Today’s foundations are very good, very few have problems and after a few years 90% will have 3 vertical cracks ,unless they are leaking water don’t sweat it, during construction check exterior walls for cracks and cold pours, make sure snap ties are sealed below grade
Floors and Ceilings
Before drywall is installed you need to check the framing, check the floor joists, many builders are using manufactured floor joists, they look like wooden I beams, or open-web trusses. Open-web and thin-web I-beam joists are especially vulnerable to failure.Remove flanges,,, insert cantilevered joists and other structural members are not installed/supported properly, are cracked and because of fire they must be properly protected from fire. Trusses work as a system, and losing a single member may threaten the entire system. Installed properly they function great. However it is crucial that Wooden I-Beams are supported properly under ALL load bearing walls with web stiffeners or squash blocks. The squash blocks need to be slightly taller than the floor joists. Very often you will find that the squash blocks are cut 1/4" short. If so, over time the floor joists may crush, compromising strength thereby transferring/showing settlement in the walls, doors, and floors above it. Make sure the top and bottom of the I-beam are not cut.
If you plan to install a deck later arrange to have the builder install and flash a rim joist of sufficient strength to support the deck.
Make sure that bathroom fixtures are properly supported and that plumbers haven’t cut critical framing members. Jiggle the Plumbing fixtures before they install the drywall, believe it or not they took the access panels out of the code so most builders no longer install them.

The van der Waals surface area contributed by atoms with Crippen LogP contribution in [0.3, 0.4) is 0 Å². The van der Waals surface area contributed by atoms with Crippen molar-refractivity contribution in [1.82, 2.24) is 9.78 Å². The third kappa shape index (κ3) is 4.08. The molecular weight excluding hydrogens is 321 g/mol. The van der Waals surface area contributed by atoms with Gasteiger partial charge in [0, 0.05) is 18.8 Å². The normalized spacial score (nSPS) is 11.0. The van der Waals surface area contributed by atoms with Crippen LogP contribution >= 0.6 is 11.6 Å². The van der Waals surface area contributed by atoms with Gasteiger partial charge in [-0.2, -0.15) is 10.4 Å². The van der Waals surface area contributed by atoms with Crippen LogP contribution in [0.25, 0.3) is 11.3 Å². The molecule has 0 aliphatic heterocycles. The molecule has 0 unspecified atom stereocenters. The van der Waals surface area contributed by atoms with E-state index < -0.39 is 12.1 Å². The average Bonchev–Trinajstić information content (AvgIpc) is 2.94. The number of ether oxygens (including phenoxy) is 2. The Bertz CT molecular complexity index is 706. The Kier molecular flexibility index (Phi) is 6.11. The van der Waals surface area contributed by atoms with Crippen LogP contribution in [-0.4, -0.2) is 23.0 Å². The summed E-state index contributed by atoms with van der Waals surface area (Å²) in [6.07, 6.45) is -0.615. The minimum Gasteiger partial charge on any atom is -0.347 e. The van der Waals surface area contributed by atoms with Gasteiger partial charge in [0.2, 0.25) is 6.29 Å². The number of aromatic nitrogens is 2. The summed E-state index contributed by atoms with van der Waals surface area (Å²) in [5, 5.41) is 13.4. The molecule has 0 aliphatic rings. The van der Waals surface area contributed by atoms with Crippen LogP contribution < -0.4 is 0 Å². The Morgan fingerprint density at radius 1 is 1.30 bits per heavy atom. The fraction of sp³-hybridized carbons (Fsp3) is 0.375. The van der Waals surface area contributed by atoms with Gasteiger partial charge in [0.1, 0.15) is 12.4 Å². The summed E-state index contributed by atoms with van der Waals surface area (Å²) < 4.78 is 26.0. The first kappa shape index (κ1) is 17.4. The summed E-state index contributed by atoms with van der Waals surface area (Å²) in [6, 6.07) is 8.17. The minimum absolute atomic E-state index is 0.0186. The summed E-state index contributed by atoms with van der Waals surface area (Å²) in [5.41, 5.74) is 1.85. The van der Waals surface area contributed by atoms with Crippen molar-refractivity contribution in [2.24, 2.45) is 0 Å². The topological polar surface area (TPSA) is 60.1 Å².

Have the builder install electrical boxes and supports for ceiling fans that can be installed at a later date.
Follow the plumbing through the structure to insure that framing members were not cut improperly. If possible, insulate chases that contain vertical PVC drains because of noise. Make sure that plumbing is properly supported; check the water meter to make sure the pipes are not supporting the weight.
Have the contractor install outlets for garage door openers. (May cost extra)
Insure that electrical boxes are not sticking out more than ½” past the face of the stud.
Electrical installations are inspected by outside independent firms. Typically, few problems are experienced with this item.
Make sure that flashing and counter flashing is installed properly at chimneys around skylights, and valley. Most builders are finally putting Kickout flashings at the base of the J-Channels.
Inspect all trusses to make sure that they are supported where designed and haven’t been modified or dropped from the truck loosening the plates 1/16” gap can result in 80% loss of strength. Trusses are designed for a certain load and are made to be supported at the designated point.
Check the grading, look where the downspouts are going to dump water. Water needs to get at least 10 feet away from the foundation before it is absorbed or else it may end up back in your basement.
Vinyl siding should hang on the nails, not be secured too tightly or else it may buckle on hot days.
Make sure all penetrations (i.e. electrical service, bath vents, dryer vents, sump pump etc.) through the siding are caulked.
Make sure the grading is at least 6 inches away from siding, (termites)
Observe where heat vents will be located in the home. Make sure that furnace vent allows for snow drifts in the winter. Look for any flexible ducts that are crushed.
Upper and lower return vents will make your house much more comfortable in the summer and winter.
Check for air flow at registers.
Check for pipe support on gas piping, it should not be supported by the water heater or furnace and the rubber gasket installed where it enters the cabinet.
Have the heating contractor install a cut out for the furnace filter. It is much easier to change the filter if you do not have to take the heater apart.
If you are installing a fossil fuel furnace have the contractor install the unit with the combustion air supplied from the exterior of the structure because this will help cut down on heating bills enabling you to enclose the heater in a smaller room and cut down on the radon gas entering the home.